Despite a lack of snow and the restrictions of the pandemic, we found lots of reasons to enjoy skiing last season. All we had to do was slow down and go up into the mountains as much as possible.
Last year was not one of Colorado’s great ski years. In fact, it started out disturbingly bare—despite an early September squall that got our hopes up—before making up for the dry months, thanks to a late season push of spring storms. But it was nothing close to the 2018–19 season, when a run of storms created brand-new avalanche paths that closed I-70. And there was no single big event like the 2003 storm that shut everything down, with over 62 inches of snow pummeling Loveland (and I was lucky enough to ski it and survive the 12-hour drive it took to get home to Boulder). The mediocrity of last year’s snowfall did not matter to me, however. With the pandemic still dragging on and resorts on reservation systems that left some skiers and riders exasperated, I had the best season I can remember in a long time.
Count me as one who enjoyed the reservation system. I’m not a planner by nature, but I had to be able to ski last year. There was an insanity to it—snagging parking passes for random weekends at Eldora three months in the future felt like trying to score a Guns N’ Roses show on Ticketmaster circa 1988. (Though I admit I never had a problem finding a reservation at Eldora or Winter Park even when I hadn’t booked way ahead of time). But it wasn’t holding a spot that others could not get that I enjoyed about the system.
I loved that it made me go skiing on days I might have blown off other years because the snow was not perfect or I was not going to spend the whole day up on the hill. Last season, I didn’t worry about going on the perfect day—what day was perfect during the pandemic anyway?
Instead, I would plan days around skiing like I used to when my life was not consumed by work and other responsibilities. I admit I had grown weary of the parking scene at my local Eldora in previous years. On powder days, even subpar powder days, it had become a mad dash to get up there before the chairs even started swinging just to be able to grab a spot and not get turned around at Nederland High School. But last year, there would be leisurely breakfasts of waffles and French press coffee. I enjoy breakfast, not rushing, not fighting and gaming just to go enjoy the mountains. I began to long for the slow drive up to Eldora the back way, up Coal Creek Canyon, past horses, and an abandoned motel, and ponderosa groves, and nameless foothill summits. I love the long switchbacks on that road, the train tracks, the plywood Peanuts characters that some resident puts up along the side of the highway to mark the holidays from Thanksgiving to Valentine’s Day. It all felt so far away from the continued lockdown of COVID-19, the rising death tolls, and the continual collapse of our national political discourse. Where I used to hold out for nothing but powder days worthy of pro photo shoots, mundane trips up the mountain now kept me sane.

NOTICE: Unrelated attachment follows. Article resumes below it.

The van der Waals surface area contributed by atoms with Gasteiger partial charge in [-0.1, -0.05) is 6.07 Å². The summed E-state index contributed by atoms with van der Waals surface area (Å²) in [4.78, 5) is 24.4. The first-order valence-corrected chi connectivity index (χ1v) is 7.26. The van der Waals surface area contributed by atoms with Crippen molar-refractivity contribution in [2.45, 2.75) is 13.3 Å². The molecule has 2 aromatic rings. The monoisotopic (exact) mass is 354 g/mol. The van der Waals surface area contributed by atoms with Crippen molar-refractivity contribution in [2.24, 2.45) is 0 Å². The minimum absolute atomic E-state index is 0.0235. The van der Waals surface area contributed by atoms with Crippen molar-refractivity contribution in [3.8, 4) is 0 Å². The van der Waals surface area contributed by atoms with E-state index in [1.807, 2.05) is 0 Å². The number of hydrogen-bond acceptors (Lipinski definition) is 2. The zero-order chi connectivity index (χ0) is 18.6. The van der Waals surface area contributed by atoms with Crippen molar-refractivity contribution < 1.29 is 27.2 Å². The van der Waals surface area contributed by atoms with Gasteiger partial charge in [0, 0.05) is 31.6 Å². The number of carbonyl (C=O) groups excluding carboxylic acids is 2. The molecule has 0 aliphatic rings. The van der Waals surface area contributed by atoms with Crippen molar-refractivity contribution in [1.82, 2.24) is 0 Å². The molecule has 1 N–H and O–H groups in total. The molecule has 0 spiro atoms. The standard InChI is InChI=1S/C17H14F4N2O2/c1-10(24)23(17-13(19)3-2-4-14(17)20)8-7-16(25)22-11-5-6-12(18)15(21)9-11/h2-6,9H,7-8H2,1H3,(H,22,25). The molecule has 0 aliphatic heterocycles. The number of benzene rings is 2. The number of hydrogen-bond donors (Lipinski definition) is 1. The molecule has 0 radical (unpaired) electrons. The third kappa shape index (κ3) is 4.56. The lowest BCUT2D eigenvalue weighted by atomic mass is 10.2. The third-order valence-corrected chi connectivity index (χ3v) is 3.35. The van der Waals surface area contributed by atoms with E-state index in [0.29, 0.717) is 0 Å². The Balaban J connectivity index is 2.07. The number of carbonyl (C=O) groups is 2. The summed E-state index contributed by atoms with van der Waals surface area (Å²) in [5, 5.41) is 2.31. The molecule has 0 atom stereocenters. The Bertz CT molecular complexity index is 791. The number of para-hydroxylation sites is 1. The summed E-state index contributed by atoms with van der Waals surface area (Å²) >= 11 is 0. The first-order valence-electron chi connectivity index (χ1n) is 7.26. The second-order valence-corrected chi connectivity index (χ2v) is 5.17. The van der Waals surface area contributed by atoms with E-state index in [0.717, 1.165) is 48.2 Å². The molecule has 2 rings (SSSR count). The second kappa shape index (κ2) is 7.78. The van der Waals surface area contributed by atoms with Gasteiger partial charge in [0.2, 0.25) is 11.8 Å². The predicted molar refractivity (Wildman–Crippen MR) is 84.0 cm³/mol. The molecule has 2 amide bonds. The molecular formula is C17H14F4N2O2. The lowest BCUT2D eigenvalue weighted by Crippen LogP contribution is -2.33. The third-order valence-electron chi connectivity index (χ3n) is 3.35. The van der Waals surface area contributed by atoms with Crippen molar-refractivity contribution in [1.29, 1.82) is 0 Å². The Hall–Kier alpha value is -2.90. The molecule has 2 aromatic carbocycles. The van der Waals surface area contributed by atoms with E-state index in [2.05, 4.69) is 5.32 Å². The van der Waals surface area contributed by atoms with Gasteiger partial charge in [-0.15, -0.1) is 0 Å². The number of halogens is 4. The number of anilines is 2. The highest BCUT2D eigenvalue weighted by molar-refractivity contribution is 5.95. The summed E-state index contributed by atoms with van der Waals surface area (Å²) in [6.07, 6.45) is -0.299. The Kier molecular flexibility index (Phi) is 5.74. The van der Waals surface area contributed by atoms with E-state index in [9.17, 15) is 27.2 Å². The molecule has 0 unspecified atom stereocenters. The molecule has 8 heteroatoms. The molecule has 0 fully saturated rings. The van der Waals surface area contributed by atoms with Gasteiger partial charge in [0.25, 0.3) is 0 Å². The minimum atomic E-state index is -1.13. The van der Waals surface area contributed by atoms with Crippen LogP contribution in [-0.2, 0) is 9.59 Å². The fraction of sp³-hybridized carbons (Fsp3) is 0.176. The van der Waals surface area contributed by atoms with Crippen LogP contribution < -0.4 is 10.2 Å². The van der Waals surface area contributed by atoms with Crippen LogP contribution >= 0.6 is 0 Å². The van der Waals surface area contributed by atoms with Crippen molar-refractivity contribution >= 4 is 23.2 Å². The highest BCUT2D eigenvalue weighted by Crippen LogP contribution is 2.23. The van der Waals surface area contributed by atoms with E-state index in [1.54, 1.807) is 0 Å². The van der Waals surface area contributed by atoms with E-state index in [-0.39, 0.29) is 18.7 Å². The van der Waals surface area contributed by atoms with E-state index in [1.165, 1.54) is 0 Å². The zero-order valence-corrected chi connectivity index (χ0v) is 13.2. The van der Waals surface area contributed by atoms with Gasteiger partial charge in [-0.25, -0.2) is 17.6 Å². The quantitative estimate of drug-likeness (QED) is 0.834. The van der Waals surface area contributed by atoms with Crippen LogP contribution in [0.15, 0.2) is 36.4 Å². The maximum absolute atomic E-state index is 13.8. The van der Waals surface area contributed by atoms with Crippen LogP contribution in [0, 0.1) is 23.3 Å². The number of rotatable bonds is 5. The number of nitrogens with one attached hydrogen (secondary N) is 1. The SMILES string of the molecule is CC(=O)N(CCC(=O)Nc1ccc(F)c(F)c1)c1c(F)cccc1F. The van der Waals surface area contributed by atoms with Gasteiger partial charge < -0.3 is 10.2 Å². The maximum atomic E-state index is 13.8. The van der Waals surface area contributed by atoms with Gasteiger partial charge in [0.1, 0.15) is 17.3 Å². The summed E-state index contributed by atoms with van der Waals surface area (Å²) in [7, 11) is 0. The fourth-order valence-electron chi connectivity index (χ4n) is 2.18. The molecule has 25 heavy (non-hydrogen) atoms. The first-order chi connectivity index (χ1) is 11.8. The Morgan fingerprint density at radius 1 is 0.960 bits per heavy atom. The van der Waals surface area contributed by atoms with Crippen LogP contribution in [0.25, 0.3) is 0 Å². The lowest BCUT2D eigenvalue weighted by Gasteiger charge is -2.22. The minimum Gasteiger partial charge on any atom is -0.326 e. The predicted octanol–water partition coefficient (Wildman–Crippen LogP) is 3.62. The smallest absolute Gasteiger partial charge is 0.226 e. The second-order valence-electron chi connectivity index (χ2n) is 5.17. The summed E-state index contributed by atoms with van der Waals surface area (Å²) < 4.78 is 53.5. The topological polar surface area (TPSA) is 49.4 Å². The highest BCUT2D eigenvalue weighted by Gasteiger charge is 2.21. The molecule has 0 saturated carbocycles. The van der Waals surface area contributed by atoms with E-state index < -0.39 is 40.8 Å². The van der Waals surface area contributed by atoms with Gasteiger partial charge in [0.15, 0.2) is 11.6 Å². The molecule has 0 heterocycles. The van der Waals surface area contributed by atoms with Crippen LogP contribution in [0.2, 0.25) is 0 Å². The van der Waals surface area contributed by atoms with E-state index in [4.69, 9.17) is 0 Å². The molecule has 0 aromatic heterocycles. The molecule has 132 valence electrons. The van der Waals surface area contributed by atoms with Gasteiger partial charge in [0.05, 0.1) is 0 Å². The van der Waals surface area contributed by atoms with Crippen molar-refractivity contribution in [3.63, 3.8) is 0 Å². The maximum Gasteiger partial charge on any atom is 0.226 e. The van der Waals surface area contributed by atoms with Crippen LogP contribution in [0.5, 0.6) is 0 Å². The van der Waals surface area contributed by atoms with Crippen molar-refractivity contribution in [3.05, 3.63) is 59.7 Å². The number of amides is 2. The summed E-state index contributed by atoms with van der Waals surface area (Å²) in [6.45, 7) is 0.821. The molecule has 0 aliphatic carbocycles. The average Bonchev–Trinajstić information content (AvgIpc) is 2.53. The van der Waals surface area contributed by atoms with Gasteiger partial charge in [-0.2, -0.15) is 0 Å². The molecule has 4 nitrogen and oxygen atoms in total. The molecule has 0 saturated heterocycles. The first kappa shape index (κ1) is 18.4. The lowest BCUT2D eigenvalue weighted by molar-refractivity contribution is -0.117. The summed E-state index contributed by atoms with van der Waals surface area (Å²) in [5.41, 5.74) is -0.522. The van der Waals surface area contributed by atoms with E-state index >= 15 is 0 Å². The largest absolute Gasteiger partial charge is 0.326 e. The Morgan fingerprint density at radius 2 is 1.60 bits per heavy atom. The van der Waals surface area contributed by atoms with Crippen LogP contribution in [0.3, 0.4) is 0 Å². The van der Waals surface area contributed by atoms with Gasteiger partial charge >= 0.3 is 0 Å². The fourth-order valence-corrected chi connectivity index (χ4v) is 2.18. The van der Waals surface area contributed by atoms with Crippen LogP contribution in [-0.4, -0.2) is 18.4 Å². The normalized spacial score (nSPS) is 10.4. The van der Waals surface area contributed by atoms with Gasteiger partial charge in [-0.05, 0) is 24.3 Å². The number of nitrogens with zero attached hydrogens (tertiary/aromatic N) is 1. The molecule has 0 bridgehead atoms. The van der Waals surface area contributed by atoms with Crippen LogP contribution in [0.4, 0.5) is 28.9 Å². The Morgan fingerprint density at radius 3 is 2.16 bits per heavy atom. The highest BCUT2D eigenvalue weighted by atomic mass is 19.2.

I learned that magic was there on days when you least expected it. My wife, Radha, and I had the chance to sneak out for a day together in December. The wind was howling, and we half expected the lifts to be closed—or at least the snow to be whipped off the trails—instead, we found deep, soft stuff deposited on the leeward side of sheltered runs that surprisingly skied better than some days with big dumps. One day when the lifts were actually shut down by the wind, we made the best of it and hiked back to Lost Lake and simply enjoyed the privilege of being up in the mountains with nothing better to do than walk and take them in. My wife taught me to skate ski on afternoons after we would wrap up our jobs, and I loved the burning in my lungs, the work of finding the rhythm of a glide, and the fact that she kicked my butt at it. Another day, I didn’t make it up to Eldora until 20 minutes before the lifts shut down, but it had just started to snow, and I banged out five sublime runs gliding through the untouched accumulation. So many other days, I was able to let my kids sleep in a bit, and we shared time listening to ’90s playlists on the drive up and knocked out low-key runs seeking stashes in the woods.
Further afield, we figured out the perfect time to leave our house to make it to Winter Park before the crowds, farm fresh snow on the first few runs; and then drive back while we watched traffic continue to pile up headed up-mountain. We sought out steeps in Copper Bowl and quiet trails with fresh snow that the crowds who were hot to get to the marque runs ignored. We made full use of our Ikon passes; drove down to Taos, where we kept socially distant but still ordered chile rellenos to-go from our favorite spot to eat and enjoyed them in front of a wood fire at a Airbnb casita; and spent the next day ripping up one of the West’s classic mountains. It was an antidote to the ever-slogging pandemic, a sort of rebellion against sickness and despair. I came back to skiing as a full life experience, a measure of each day in the mountains, and something to be shared.
I am not sure if anything in our lives will ever return to what it was. And I don’t necessarily subscribe to the idea that the way we have had to adapt to the pandemic has made things better. It has perhaps given us a chance to reassess the way we live. For that I am thankful when it comes to skiing since I had lost sight of the full scope of what matters up there.
Cover photo: Aaron Carlson finds the cure on Loveland Pass. The snowfall may not have been up to par all season long, but when it came in, it was sweet—and necessary. Photo by Liam Doran